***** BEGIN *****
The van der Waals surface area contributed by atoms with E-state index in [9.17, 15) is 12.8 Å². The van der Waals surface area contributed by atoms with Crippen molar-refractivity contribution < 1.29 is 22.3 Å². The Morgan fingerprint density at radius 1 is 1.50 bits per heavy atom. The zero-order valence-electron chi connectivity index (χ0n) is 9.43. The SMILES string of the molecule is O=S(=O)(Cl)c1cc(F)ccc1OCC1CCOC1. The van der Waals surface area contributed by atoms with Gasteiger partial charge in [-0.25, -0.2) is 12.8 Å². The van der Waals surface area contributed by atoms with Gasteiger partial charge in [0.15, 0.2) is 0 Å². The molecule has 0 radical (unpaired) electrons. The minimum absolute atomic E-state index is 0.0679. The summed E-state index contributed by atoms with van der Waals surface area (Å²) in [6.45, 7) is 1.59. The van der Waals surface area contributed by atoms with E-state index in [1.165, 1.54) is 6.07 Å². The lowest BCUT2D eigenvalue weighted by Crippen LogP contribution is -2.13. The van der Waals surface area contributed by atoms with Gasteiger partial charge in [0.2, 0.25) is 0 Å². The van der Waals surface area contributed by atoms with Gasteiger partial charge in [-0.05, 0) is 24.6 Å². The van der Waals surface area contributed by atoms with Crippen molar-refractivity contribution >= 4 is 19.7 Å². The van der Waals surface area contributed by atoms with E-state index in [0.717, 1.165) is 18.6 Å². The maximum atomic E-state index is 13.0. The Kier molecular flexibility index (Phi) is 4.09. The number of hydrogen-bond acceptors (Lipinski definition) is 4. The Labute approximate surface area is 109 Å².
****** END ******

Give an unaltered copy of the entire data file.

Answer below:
The van der Waals surface area contributed by atoms with E-state index in [9.17, 15) is 12.8 Å². The van der Waals surface area contributed by atoms with Crippen molar-refractivity contribution < 1.29 is 22.3 Å². The Morgan fingerprint density at radius 1 is 1.50 bits per heavy atom. The zero-order valence-electron chi connectivity index (χ0n) is 9.43. The SMILES string of the molecule is O=S(=O)(Cl)c1cc(F)ccc1OCC1CCOC1. The van der Waals surface area contributed by atoms with Gasteiger partial charge in [-0.25, -0.2) is 12.8 Å². The van der Waals surface area contributed by atoms with Gasteiger partial charge in [0.15, 0.2) is 0 Å². The molecule has 0 radical (unpaired) electrons. The minimum absolute atomic E-state index is 0.0679. The summed E-state index contributed by atoms with van der Waals surface area (Å²) in [6.45, 7) is 1.59. The van der Waals surface area contributed by atoms with E-state index in [1.165, 1.54) is 6.07 Å². The lowest BCUT2D eigenvalue weighted by Crippen LogP contribution is -2.13. The van der Waals surface area contributed by atoms with Gasteiger partial charge in [0.2, 0.25) is 0 Å². The van der Waals surface area contributed by atoms with Gasteiger partial charge in [-0.05, 0) is 24.6 Å². The van der Waals surface area contributed by atoms with Crippen molar-refractivity contribution >= 4 is 19.7 Å². The van der Waals surface area contributed by atoms with E-state index in [0.717, 1.165) is 18.6 Å². The maximum atomic E-state index is 13.0. The Kier molecular flexibility index (Phi) is 4.09. The number of hydrogen-bond acceptors (Lipinski definition) is 4. The Labute approximate surface area is 109 Å².